I'm looking to create an account similar to a Domain Admin, but without access to domain controllers. In other words, this account will have full Administrator rights to any client machine in the domain, be able to add machines to the domain, but have only limited user rights to the servers.

This account will be used by a person in an end-user tech support kind of role. They should have full access to client machines for installing drivers, applications, etc... but I don't want them on the servers.

While I could probably throw something together myself via policy, it'll probably be messy so I figured I should ask: What's the proper way to go about this?

4 Answers 4


We do something similar to this in our remote offices. First, create a group for the psuedo-admins in the domain. In AD, delegate control to the OU's they may need to manage (create/delete accounts, or maybe just reset passwords, or nothing at all).

Then use Group Policy to add your group to the local administrators group on the workstations and servers using Computer\Windows Settings\Security Settings\Restricted Groups. Do not deploy this policy to the Domain Controllers OU or the OUs containing your servers.

This obviously depends on having a AD configured in a manner to separate the client systems from the servers.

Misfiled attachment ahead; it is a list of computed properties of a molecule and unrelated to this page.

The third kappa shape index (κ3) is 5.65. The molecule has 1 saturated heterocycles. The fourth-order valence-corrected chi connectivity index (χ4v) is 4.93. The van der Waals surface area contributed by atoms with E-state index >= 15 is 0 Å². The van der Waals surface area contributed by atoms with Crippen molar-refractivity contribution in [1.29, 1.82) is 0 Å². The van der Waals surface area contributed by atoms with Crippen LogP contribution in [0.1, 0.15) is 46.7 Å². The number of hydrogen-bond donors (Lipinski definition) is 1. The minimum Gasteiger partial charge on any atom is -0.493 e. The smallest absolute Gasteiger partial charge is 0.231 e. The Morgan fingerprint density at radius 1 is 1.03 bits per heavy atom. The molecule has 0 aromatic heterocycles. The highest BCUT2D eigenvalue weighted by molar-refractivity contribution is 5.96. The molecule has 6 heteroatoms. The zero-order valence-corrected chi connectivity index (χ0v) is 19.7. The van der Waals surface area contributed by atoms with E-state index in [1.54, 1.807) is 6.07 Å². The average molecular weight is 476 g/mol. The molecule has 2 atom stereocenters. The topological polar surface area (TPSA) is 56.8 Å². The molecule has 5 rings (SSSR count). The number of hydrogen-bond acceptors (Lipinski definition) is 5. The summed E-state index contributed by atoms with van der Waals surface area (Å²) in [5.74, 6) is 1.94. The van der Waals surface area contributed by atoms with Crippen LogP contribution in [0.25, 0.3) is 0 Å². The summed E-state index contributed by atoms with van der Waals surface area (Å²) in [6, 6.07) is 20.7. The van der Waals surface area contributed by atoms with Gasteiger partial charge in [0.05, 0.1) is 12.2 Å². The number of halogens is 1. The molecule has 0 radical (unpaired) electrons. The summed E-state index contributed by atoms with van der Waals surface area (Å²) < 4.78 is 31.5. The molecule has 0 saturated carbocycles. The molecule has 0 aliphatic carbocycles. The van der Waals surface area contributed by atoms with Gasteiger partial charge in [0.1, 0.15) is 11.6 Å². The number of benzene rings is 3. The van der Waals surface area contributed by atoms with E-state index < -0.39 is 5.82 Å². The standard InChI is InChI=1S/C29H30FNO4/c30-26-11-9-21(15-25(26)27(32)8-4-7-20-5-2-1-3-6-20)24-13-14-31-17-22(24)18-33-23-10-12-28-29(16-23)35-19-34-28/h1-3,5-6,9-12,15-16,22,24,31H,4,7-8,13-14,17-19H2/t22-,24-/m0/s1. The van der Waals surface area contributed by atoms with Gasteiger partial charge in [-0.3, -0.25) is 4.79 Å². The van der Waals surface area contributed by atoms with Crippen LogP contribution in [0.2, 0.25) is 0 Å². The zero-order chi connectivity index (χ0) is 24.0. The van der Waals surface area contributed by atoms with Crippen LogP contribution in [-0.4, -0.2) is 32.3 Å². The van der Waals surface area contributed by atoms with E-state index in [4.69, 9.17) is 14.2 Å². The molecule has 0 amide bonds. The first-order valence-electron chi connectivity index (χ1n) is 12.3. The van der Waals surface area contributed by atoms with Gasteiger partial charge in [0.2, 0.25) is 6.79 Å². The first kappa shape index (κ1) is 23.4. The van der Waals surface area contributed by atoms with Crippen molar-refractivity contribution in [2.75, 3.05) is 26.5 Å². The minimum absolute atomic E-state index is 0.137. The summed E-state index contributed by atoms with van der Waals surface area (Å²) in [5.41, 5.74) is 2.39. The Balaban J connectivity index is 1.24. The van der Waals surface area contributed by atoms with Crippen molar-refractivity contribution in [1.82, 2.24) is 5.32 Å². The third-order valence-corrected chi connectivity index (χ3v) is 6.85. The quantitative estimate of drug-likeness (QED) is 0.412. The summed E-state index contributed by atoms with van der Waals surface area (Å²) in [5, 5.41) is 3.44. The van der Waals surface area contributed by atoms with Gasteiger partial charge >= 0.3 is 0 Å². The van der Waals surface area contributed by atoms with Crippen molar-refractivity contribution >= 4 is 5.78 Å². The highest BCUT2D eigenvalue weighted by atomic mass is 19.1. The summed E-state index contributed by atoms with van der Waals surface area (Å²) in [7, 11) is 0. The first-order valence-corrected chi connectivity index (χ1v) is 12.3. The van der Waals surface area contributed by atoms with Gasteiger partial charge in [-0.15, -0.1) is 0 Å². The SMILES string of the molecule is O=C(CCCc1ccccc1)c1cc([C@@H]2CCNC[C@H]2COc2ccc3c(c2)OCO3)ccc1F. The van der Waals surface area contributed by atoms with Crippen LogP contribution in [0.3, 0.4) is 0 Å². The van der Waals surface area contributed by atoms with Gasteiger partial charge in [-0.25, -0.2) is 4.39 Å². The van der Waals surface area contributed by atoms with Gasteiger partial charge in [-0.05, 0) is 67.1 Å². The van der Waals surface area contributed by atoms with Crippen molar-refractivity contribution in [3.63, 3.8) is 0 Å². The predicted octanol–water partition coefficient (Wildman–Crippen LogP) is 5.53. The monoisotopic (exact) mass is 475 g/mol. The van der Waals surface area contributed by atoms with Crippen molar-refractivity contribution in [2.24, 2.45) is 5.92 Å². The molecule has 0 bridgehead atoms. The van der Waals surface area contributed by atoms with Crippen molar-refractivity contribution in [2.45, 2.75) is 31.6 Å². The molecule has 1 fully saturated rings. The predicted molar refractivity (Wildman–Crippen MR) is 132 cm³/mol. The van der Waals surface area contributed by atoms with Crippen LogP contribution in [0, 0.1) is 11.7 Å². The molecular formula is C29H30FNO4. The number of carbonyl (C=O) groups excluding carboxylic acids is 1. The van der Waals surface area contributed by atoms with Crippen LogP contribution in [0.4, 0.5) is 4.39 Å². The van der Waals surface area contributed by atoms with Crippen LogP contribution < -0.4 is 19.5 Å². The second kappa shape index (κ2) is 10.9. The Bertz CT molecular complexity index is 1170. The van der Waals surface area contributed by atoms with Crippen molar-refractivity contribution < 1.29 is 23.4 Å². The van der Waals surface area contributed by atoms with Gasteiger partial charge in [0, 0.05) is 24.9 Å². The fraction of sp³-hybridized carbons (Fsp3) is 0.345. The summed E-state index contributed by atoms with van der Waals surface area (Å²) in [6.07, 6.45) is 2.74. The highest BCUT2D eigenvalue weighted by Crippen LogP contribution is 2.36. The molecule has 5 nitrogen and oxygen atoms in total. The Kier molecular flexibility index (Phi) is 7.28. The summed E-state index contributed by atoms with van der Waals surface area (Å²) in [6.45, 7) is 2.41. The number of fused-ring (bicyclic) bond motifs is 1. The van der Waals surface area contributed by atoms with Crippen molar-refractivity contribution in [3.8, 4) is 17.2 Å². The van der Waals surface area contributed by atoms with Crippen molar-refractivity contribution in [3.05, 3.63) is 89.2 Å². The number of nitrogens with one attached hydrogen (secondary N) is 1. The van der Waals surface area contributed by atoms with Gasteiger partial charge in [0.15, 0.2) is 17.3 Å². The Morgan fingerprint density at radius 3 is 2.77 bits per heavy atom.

As we move forward into Active Directory environments where UAC is a standard feature you will also have to take that into account as well.

By default only The local Administrator account and members of Domain Admins get automatic elevation and this is needed for many things (connecting to remote admin shares is one, apparently it's an issue with configuring MSMQ and NLB also, I'm sure there are others) simply placing a new group into the local Administrators account may not be sufficient.

To get around this you have to modify the "User Account Control: Behavior of the elevation prompt for administrators in Admin Approval Mode" Security Policy under Local Policies, Local Security Settings and set the value to "No Prompt". Hopefully Microsoft will come up with a more targetted way of doing this in future (or fix the edge cases where the required approval prompt goes AWOL).


Try this. It's the easiest way I've found so far: http://technet.microsoft.com/en-us/library/cc756087(v=WS.10).aspx Essentially, right-click on the 'COMPUTERS' folder in AD and select 'Delegate Control'. Follow the wizard. Works in all server versions.


Set up a permissions group, make the computers you want him to be able to admin members of that group, and give him full control over things that are in that group.

Pretty straightforward. Active Directory is actually made for that sort of issue. Just create a new group folder, and change the security settings under properties.

  • How does he give the members of this group the capability to add and remove workstations from the domain?
    – tomjedrz
    Nov 11, 2009 at 17:29
  • @tomjedrz Good call. Didn't see that bit. I don't know...We don't allow people to go mucking around in the domain if they're not full admins. Nov 11, 2009 at 18:06
  • You can delegate [limited] rights to specific OU's to lower level accounts but you may want to prepopulate machine accounts in the appropriate OU to avoid messiness.
    – Helvick
    Nov 11, 2009 at 19:01

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